Texas Is Stomping The Brakes On Hunting Mountain Lions
Photo via YouTube

Texas Is Stomping The Brakes On Trapping Mountain Lions With New Regulations

Texas is pumping the brakes on the hunting and trapping of mountain lions. The Texas Parks and Wildlife Commission approved regulations for the first time in regards to the animal. In a unanimous vote, the commission banned canned hunts. It also set a 36-hour limit requirement for checking mountain lion traps.

Up until this point, no regulations for traps existed. Hunters could hypothetically leave mountain lions to die of dehydration. "We don't need to facilitate negligence. We have a duty to manage wildlife," Brandt Buchanan, a ranch manager and hunter, told commissioners. According to The Texas Parks and Wildlife Departmen, 91% of those consulted were in favor of the measures. They spoke with ranchers, hunters, and wildlife researchers.

"The goal here is to have a huntable, sustainable population of mountain lions," Wildlife Diversity Program Director Richard Heilbrun told commissioners. Heilbrun pointed to other states that don't allow mountain lion trapping. However, not everyone was in favor of the measure. The president of the Texas Sheep and Goat Raisers Rodney Kott opposed the new regulation. He said that mountain lions posed a serious risk to the livestock industry. Kott has a sheep farm that's plagued by coyotes. He pointed out that the rules would affect him if a mountain lion "stumbled into my snare."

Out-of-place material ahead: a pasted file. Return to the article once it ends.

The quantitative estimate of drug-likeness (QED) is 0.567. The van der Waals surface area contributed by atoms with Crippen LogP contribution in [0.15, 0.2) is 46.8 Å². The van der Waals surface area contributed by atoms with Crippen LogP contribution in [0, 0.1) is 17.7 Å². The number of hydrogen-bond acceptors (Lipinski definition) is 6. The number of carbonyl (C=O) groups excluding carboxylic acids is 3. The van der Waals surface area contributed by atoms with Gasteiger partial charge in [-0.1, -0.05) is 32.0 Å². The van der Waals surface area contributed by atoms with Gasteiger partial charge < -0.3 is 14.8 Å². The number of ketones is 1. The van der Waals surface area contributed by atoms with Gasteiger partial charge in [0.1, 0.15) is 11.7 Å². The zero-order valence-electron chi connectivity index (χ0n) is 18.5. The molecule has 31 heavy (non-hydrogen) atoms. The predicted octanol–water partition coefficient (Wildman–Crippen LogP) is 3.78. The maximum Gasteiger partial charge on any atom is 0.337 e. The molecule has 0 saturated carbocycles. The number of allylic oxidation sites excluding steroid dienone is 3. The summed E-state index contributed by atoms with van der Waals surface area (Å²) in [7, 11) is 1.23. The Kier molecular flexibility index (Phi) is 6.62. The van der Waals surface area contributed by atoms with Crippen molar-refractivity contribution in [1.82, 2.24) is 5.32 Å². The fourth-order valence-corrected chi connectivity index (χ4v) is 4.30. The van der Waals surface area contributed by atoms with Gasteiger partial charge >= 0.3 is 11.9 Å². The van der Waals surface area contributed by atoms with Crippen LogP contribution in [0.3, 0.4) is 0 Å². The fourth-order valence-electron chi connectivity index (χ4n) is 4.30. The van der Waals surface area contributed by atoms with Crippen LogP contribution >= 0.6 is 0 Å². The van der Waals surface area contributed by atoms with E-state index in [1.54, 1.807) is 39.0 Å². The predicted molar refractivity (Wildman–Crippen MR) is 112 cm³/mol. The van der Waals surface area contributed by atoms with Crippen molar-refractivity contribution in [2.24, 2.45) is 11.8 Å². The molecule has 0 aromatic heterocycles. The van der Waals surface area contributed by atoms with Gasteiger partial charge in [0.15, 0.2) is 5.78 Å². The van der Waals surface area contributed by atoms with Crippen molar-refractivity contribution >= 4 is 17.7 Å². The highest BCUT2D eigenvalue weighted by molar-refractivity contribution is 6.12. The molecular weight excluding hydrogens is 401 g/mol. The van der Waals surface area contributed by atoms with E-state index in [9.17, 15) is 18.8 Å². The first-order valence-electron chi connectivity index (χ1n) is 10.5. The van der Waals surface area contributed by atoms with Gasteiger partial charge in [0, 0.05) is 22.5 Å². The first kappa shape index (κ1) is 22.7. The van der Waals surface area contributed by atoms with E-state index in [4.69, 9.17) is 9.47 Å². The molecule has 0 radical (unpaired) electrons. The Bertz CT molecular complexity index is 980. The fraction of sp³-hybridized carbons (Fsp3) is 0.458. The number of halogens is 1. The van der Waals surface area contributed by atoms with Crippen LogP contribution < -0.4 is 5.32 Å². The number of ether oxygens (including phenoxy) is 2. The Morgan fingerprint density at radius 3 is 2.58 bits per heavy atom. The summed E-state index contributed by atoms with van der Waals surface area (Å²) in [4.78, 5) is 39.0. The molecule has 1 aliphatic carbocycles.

Please enable Javascript to view this content

Texans Weigh In Over Mountain Lion Regulations

He said, "Predators are a serious issue for our industry. It's kind of like shoplifting to a business."

Meanwhile, wildlife researcher Patricia Harveson believes the new regulation is necessary. She said, "Mountain lions are dying in traps and snares."

"This regulation would ensure trapping is done ethically," She told the commissioners. "However, the resistance to setting this basic standard underscores the need because all traps are not checked frequently resulting in a prolonged death and unneeded suffering."

Others opposed to the regulations include Texas and Southwestern Cattle Raisers Association Melissa Hamilton. Under the new regulations, it would be a class C misdemeanor for not following the rules. Hamilton doesn't believe in the criminal penalty. "As beautiful as they are, they are a predator and a predator that is deadly to livestock on our members' ranches," Hamilton told commissioners.

"I sympathize with the trappers and the folks that are trying to protect their livestock in regards to the fuel costs, the time cost and in regards to not wanting to be a criminal in not checking your traps every day," wildlife filmmaker Ben Masters told commissioners. "I don't believe the trappers will regulate themselves ... Y'all have the opportunity today to show some dignity and respect to our cats."